Tomorrow is my mother’s birthday and the last day of H and S’s time in Brisbane. We are all going to a high tea where I will not hug my mother, where I will squeeze Hannah (permission pending), where I will likely press my cheek to my sister F.’s, and where I will exchange an affectionate hug with both H and S because I’ve enjoyed meeting them and have found them to be lovely, thoughtful and generous people.

Sunday, May 14, 2006

Soup and Grapes

The Bridal Bouquet

The excitement of family gatherings and wedding celebrations has done me in. My brother arrived from Melbourne with a cold, and in his words ‘Don’t say I never give you anything’. Yeah, nothing but schtick. So, it was soup and grapes for me today while everyone else around me embarked on their various travels.

One of the joys of having a brother who's a chef. He made this for breakfast the day after the wedding. I took the photo before a balsamic reduction was drizzled around the plate. Underneath the rocket salad is, from the bottom, sweet corn pancakes topped with slices of brie, bacon, and a perfectly poached egg. Around the side are oven roasted cherry tomatoes with thyme. Observe the surplus bridal chocolates in the background.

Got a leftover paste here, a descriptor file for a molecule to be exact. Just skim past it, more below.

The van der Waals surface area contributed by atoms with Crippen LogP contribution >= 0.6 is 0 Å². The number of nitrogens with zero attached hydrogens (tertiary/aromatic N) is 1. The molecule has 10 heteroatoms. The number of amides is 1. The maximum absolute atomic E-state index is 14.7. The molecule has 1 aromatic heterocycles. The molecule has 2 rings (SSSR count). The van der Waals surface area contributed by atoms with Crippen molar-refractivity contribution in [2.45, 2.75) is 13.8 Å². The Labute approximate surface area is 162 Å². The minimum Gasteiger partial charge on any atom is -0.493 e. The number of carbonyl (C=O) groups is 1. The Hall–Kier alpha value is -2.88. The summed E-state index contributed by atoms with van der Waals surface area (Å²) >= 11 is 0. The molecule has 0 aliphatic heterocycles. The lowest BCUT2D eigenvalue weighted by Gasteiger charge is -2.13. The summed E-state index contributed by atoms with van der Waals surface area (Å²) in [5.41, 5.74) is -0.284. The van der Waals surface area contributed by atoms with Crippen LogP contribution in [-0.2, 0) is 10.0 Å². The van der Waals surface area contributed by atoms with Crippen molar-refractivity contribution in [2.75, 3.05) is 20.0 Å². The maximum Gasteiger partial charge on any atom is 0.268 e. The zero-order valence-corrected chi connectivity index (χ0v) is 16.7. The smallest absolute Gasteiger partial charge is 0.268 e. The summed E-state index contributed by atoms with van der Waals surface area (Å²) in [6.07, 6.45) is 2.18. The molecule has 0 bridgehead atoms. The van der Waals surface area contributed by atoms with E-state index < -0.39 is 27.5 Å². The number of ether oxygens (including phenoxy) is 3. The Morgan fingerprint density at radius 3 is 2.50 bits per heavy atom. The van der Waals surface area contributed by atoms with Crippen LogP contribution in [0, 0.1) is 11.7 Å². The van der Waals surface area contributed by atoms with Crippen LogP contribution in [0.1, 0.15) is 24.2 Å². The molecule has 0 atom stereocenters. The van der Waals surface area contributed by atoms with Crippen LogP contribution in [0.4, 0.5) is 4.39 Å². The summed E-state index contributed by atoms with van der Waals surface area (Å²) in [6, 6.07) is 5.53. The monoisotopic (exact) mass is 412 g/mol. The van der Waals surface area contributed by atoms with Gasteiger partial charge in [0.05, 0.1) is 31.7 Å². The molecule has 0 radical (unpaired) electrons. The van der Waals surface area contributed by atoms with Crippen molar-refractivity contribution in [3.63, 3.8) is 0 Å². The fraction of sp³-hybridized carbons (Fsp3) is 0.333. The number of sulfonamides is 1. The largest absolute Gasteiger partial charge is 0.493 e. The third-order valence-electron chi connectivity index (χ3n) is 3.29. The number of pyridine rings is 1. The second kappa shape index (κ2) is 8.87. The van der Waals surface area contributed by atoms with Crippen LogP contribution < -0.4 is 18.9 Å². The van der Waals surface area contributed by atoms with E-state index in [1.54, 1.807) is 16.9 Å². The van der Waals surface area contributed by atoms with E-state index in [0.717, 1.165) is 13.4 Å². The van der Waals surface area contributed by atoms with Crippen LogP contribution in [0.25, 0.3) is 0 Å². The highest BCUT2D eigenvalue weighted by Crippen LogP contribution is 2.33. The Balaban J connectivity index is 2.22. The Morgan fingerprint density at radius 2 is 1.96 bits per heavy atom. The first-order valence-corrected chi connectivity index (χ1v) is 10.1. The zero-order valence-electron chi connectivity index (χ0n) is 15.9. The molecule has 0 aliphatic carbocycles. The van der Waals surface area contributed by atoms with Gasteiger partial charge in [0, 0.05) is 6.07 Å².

The newly weds went on their honeymoon to the Sunshine Coast. My brother and his wife returned to Melbourne. My other sister and her husband, not forgetting the adorable Hannah, invited everyone else to a Mother’s Day picnic hosted by his family at some seaside location.

The Adorable Hannah

Lest you think I might have felt upset by missing out on all the fun, I should reassure you that I was only too pleased to be dropped off back at home with enough soup and fruit to ensure my recovery. Even if I didn’t have a cold, I was already looking forward to getting away from all the mayhem. Another day of being grabbed and crushed by people to whom I am only peripherally related would have tipped me over the edge. To say nothing of the effect that this newly discovered hyper-demonstrativeness has had on my mother.

Thursday, May 11, 2006

Fancy Dress

I still haven’t bought anything to wear to the wedding this Friday. I had vaguely thought about what I might wear, but wasn’t too concerned until my mother started quizzing me with the assumption that I would buy something specifically for the event. She even suggested I spend the gift card she gave me for my birthday on a new outfit for the occasion, under the illusion, one can only assume, that $50 at David Jones would buy more than a sock. I told her I’d already decided to buy a couple of pillows since I’d just realised that I’ve never bought a pillow myself—the ones on my bed were all second-hand ten years ago and by now they are well and truly soaked with drool. In fact I was lucky to get two pillows from David Jones; did you know you can spend $130 on just one pillow? Maybe if I’m creative and cut a few holes for my head and arms from a pillow case (extra-large European size), David Jones can outfit me for my sister’s wedding.